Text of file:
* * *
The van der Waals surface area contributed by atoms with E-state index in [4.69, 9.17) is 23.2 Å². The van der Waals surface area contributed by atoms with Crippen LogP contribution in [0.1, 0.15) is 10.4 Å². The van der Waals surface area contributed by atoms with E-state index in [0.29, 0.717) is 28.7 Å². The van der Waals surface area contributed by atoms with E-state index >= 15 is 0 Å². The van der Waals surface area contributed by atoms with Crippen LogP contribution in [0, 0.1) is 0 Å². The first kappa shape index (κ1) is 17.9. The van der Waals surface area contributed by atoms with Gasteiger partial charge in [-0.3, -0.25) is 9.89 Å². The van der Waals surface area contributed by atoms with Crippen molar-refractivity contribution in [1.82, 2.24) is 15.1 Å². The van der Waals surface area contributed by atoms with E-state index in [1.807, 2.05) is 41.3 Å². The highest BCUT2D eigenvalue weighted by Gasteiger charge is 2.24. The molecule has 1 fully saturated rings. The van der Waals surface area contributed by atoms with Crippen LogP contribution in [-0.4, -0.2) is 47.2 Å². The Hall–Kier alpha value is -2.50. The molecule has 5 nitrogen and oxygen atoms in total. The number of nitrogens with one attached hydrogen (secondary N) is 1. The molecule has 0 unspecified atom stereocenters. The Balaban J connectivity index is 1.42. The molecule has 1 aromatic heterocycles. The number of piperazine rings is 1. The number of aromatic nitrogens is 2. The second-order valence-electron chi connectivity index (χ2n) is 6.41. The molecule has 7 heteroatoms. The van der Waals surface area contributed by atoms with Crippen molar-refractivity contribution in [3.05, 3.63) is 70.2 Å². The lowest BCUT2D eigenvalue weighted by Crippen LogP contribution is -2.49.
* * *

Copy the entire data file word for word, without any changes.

The van der Waals surface area contributed by atoms with E-state index in [4.69, 9.17) is 23.2 Å². The van der Waals surface area contributed by atoms with Crippen LogP contribution in [0.1, 0.15) is 10.4 Å². The van der Waals surface area contributed by atoms with E-state index in [0.29, 0.717) is 28.7 Å². The van der Waals surface area contributed by atoms with E-state index >= 15 is 0 Å². The van der Waals surface area contributed by atoms with Crippen LogP contribution in [0, 0.1) is 0 Å². The first kappa shape index (κ1) is 17.9. The van der Waals surface area contributed by atoms with Gasteiger partial charge in [-0.3, -0.25) is 9.89 Å². The van der Waals surface area contributed by atoms with Crippen molar-refractivity contribution in [1.82, 2.24) is 15.1 Å². The van der Waals surface area contributed by atoms with E-state index in [1.807, 2.05) is 41.3 Å². The highest BCUT2D eigenvalue weighted by Gasteiger charge is 2.24. The molecule has 1 fully saturated rings. The van der Waals surface area contributed by atoms with Crippen LogP contribution in [-0.4, -0.2) is 47.2 Å². The Hall–Kier alpha value is -2.50. The molecule has 5 nitrogen and oxygen atoms in total. The number of nitrogens with one attached hydrogen (secondary N) is 1. The molecule has 0 unspecified atom stereocenters. The Balaban J connectivity index is 1.42. The molecule has 1 aromatic heterocycles. The number of piperazine rings is 1. The number of aromatic nitrogens is 2. The second-order valence-electron chi connectivity index (χ2n) is 6.41. The molecule has 7 heteroatoms. The van der Waals surface area contributed by atoms with Crippen molar-refractivity contribution in [3.05, 3.63) is 70.2 Å². The lowest BCUT2D eigenvalue weighted by Crippen LogP contribution is -2.49.